First, get your team together to brainstorm topics for great content.
Have a team meeting. Tell people what you're doing and designate someone to take notes. Here are some questions to ask to get strong blog topics from your team:
What are common questions you receive from customers?
What is something controversial or taboo in your field?
What is your favorite geeky topic in your field?
What are you an expert in?
What is an idea that is taken for granted in your field that you see differently/disagree with?
What is an important aspect of your field that is frequently overlooked or done poorly?
Is there a topic related to our business that is trending right now that we can weigh in on?
What bad practices or intentionally misleading things do you see in your field?
What is a resource you wished we had when we started that we have since built for ourselves in-house? Can we share it?
Is there anything related to company events such as parties, remote work opportunities, volunteering, or initiatives that we could write about?
Is there anything related to increasing productivity, success rates, or sales?
Organization is indispensable at this point. Getting everyone on the same page about topics, deadlines, and keywords requires a shared platform. We HIGHLY recommend using Google Sheets to create a Content Calendar:
You can create as many category columns as you find useful. If more than one person will be writing blogs for your company, you can even have a column that designates who will write each post.
3. (Fast) Keyword Research
There are many articles about keyword best practices. For the lean team that doesn’t have time to immediately learn those best practices, here are a few easy ways to know what people are googling about.
These tricks aren’t comprehensive keyword research solutions. They will not provide the same results as using an SEO expert or paid software service, but they are useful for the lean team looking for pointers.
Determine long-tail keywords
Long-tail keywords are phrases of 3-5 words that people commonly type into Google. The “long-tail” means that the phrase has some greater level of specificity than another search. For example: If I Google “copywriting”, I will receive much more generic information than if I Google “luxury copywriting service in Austin.”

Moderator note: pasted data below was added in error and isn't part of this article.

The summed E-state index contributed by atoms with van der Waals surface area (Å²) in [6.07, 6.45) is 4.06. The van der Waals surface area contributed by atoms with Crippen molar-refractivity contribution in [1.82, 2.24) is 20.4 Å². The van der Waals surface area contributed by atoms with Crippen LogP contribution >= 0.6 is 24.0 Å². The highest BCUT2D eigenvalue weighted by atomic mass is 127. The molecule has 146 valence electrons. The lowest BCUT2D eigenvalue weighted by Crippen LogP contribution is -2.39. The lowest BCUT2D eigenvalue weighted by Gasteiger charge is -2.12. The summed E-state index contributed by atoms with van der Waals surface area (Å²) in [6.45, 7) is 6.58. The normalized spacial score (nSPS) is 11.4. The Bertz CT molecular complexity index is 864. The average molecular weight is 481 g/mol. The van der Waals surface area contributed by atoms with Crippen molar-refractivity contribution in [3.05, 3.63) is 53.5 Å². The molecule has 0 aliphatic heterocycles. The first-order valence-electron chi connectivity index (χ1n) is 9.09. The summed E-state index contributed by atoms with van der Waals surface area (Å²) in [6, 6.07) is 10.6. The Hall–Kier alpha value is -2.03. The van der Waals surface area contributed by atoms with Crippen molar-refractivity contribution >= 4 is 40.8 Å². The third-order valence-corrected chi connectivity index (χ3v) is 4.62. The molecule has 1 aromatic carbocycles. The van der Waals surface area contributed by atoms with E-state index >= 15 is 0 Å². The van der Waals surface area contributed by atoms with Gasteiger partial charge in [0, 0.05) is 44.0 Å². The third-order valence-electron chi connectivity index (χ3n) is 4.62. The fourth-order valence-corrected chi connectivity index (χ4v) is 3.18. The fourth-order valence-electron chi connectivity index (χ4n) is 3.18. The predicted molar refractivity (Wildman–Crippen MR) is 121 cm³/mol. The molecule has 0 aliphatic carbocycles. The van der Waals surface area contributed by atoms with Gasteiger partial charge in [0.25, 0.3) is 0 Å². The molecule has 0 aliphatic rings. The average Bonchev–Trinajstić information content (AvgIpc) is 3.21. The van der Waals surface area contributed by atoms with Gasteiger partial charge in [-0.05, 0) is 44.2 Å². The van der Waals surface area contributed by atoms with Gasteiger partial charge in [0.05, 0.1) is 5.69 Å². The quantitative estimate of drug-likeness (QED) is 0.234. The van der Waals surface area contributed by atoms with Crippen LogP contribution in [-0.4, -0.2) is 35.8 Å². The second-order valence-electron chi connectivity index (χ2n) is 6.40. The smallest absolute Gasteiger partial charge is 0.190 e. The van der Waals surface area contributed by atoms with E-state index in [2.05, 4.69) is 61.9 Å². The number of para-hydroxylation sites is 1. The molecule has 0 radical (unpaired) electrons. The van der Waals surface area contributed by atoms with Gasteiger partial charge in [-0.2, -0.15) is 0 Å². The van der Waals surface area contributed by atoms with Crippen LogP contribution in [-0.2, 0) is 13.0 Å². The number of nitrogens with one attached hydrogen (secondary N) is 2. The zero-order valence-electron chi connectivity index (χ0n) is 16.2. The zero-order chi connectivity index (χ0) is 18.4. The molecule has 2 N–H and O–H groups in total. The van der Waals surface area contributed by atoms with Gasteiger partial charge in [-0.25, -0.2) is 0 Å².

Start by Googling words and topics in your industry. This will tell you several things.
First, you’ll see the level of commercial power the keyword holds. If there are ads at the top of your search, that’s a good sign. It tells you that paying customers probably search those exact words (or else the company wouldn’t use the time and money needed to create the ad).
Next, scroll to the bottom of the Google search results. You may see a list of suggested search alternatives. This list is gold. I recommend copying some of these search terms and pasting them into different lines of your Topics section in the Content Calendar.
Also, you can click any of those terms to initiate another Google search, so you can repeat the last two points with these related search terms.
4. Write the Content
One of the easiest mistakes in content marketing is to make the content all about your business. It may take some time, but it’s recommended to reframe your content so that the subject (or hero) of the article is your customer and the focus is the steps they can take or information they need to solve their problems.